Brain Disposition of cis-para-Methyl-4-Methylaminorex (cis-4,4'-DMAR) and Its Potential Metabolites after Acute and Chronic Treatment in Rats: Correlation with Central Behavioral Effects

Jacopo Lucchetti, Claudio M Marzo, Alice Passoni, Angelo Di Clemente, Federico Moro, Renzo Bagnati, Marco Gobbi, Luigi Cervo

Research output: Contribution to journalArticle


para-Methyl-4-methylaminorex (4,4'-DMAR) is a phenethylamine derivative with psychostimulant activity whose abuse has been associated with several deaths and a wide range of adverse effects. We recently validated a high-performance liquid chromatography-tandem mass spectrometry method to measure the compound's concentrations in plasma, and we applied it to describe the pharmacokinetic properties of 4,4'-DMAR after a single dose in rats. In this study, we investigated the brain disposition and metabolism of cis-4,4'-DMAR after intraperitoneal injection as well as its central behavioral effects. Locomotor activity increased after a single injection of 10 mg/kg, peaking at 2 hours and disappearing at 5 hours; in these conditions, brain absorption was very rapid, (tmax = 30-60 minutes) and large (brain-to-plasma ratio = 24); the half-life was approximately 50 minutes. After 14 daily doses, the compound's effect on locomotor activity was greater (approximately 20% compared with the effect after the first dose), but not for pharmacokinetic reasons. Using high-resolution mass spectrometry, we also identified four metabolites of cis-4,4'-DMAR in the plasma and brain of treated rats. Semiquantitative analysis indicated low brain permeability and very low brain concentrations, suggesting that these metabolites do not contribute to central behavioral effects; however, the metabolite originating from oxidation of the para-methyl group (M2) persisted in the plasma longer and at higher concentrations than the parent molecule and could be used to evaluate drug intake in human consumers. Finally, we describe the rewarding effect of cis-4,4'-DMAR in the conditioning place preference test, suggesting a high risk of addiction in humans.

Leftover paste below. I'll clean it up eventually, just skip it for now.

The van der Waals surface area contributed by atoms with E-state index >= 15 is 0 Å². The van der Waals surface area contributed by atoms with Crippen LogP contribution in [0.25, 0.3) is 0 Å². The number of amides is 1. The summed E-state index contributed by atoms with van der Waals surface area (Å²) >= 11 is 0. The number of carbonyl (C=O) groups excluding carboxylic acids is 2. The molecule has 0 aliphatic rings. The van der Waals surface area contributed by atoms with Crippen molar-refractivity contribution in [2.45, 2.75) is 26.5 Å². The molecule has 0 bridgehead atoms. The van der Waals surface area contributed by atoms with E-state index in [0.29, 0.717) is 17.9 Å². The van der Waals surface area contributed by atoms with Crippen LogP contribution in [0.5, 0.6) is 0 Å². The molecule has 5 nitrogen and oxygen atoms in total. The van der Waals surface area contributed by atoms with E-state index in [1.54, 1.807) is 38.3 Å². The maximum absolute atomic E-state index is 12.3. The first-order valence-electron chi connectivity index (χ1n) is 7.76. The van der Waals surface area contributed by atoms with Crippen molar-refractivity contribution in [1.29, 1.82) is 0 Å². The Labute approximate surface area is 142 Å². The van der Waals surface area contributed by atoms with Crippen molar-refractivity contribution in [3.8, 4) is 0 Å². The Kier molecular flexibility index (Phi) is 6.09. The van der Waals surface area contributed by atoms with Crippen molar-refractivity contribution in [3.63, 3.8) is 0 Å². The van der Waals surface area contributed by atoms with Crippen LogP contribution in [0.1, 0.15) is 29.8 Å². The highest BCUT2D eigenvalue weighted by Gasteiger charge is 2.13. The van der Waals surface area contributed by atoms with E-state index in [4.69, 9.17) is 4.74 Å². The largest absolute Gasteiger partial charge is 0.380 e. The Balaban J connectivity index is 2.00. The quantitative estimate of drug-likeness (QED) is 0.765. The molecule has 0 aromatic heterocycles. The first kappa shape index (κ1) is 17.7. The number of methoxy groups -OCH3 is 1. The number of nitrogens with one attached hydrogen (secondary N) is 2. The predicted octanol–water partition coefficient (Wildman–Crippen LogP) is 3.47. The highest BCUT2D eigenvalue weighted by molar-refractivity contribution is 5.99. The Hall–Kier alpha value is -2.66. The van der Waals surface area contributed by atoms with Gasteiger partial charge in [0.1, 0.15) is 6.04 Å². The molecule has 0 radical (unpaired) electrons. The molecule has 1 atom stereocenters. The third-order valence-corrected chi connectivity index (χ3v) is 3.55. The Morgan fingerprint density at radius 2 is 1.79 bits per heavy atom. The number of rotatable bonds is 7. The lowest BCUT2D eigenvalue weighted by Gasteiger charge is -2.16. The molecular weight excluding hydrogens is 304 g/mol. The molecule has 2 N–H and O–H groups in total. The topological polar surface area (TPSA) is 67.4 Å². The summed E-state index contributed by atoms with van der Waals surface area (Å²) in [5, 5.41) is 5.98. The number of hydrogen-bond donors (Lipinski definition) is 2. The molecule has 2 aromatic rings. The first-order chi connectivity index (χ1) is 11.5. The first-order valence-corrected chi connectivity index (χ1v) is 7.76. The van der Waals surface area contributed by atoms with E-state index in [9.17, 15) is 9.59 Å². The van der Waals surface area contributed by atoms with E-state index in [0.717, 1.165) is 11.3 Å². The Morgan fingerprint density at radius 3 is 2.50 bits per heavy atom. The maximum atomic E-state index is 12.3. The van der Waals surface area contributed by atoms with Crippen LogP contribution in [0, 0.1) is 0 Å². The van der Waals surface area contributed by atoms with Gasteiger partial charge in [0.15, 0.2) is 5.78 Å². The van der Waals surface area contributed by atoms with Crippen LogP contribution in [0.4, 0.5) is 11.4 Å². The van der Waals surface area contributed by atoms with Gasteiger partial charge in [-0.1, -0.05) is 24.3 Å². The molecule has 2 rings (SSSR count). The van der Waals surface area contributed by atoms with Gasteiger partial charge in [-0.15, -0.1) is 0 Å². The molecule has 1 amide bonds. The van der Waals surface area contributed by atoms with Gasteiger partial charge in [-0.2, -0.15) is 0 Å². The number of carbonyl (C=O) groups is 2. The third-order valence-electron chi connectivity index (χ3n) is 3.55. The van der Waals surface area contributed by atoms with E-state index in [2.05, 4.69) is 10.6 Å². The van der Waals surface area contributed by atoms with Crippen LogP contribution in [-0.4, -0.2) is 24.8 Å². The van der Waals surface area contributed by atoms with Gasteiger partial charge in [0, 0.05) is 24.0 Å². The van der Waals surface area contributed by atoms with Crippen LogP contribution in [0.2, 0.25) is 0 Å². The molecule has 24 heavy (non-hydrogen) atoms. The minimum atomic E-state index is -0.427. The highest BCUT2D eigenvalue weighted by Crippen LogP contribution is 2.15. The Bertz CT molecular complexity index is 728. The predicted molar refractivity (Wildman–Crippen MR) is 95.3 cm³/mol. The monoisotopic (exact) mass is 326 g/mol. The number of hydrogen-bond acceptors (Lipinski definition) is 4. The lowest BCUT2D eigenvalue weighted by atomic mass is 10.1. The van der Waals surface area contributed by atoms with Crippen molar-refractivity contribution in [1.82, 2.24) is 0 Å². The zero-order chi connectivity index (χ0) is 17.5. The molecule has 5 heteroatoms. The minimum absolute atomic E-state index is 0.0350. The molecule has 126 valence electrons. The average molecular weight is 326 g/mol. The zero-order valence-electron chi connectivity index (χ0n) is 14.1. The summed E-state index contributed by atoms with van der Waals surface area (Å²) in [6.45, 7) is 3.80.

Original languageEnglish
Pages (from-to)492-500
Number of pages9
JournalJournal of Pharmacology and Experimental Therapeutics
Issue number3
Publication statusPublished - Jun 2017



  • Animals
  • Brain
  • Drug Administration Schedule
  • Locomotion
  • Male
  • Oxazoles
  • Rats
  • Rats, Wistar
  • Street Drugs
  • Tissue Distribution
  • Journal Article

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